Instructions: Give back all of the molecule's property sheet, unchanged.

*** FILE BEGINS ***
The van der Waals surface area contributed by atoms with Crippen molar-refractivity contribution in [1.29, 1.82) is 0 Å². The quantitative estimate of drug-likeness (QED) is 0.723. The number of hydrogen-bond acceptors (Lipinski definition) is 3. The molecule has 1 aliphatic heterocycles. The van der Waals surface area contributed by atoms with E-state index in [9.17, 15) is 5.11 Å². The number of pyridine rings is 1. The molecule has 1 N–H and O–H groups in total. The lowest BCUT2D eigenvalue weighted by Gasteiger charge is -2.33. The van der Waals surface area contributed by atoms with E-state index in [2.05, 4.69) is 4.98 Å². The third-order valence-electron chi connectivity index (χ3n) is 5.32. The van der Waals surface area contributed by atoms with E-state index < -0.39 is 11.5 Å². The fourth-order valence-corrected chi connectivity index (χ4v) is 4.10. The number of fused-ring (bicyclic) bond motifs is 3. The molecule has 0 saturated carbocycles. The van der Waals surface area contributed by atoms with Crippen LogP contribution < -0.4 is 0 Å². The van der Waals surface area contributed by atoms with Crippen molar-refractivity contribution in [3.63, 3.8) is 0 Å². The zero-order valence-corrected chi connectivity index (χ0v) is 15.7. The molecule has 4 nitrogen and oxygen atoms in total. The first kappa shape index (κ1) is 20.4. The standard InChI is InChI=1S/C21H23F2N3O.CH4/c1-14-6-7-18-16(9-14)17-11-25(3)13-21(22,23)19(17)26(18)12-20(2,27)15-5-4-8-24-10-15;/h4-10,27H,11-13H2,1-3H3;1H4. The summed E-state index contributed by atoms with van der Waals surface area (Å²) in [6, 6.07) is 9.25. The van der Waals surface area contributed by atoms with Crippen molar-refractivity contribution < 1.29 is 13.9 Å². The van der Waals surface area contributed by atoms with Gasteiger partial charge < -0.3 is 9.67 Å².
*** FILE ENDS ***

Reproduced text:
The van der Waals surface area contributed by atoms with Crippen molar-refractivity contribution in [1.29, 1.82) is 0 Å². The quantitative estimate of drug-likeness (QED) is 0.723. The number of hydrogen-bond acceptors (Lipinski definition) is 3. The molecule has 1 aliphatic heterocycles. The van der Waals surface area contributed by atoms with E-state index in [9.17, 15) is 5.11 Å². The number of pyridine rings is 1. The molecule has 1 N–H and O–H groups in total. The lowest BCUT2D eigenvalue weighted by Gasteiger charge is -2.33. The van der Waals surface area contributed by atoms with E-state index in [2.05, 4.69) is 4.98 Å². The third-order valence-electron chi connectivity index (χ3n) is 5.32. The van der Waals surface area contributed by atoms with E-state index < -0.39 is 11.5 Å². The fourth-order valence-corrected chi connectivity index (χ4v) is 4.10. The number of fused-ring (bicyclic) bond motifs is 3. The molecule has 0 saturated carbocycles. The van der Waals surface area contributed by atoms with Crippen LogP contribution < -0.4 is 0 Å². The van der Waals surface area contributed by atoms with Crippen molar-refractivity contribution in [3.63, 3.8) is 0 Å². The zero-order valence-corrected chi connectivity index (χ0v) is 15.7. The molecule has 4 nitrogen and oxygen atoms in total. The first kappa shape index (κ1) is 20.4. The standard InChI is InChI=1S/C21H23F2N3O.CH4/c1-14-6-7-18-16(9-14)17-11-25(3)13-21(22,23)19(17)26(18)12-20(2,27)15-5-4-8-24-10-15;/h4-10,27H,11-13H2,1-3H3;1H4. The summed E-state index contributed by atoms with van der Waals surface area (Å²) in [6, 6.07) is 9.25. The van der Waals surface area contributed by atoms with Crippen molar-refractivity contribution < 1.29 is 13.9 Å². The van der Waals surface area contributed by atoms with Gasteiger partial charge < -0.3 is 9.67 Å².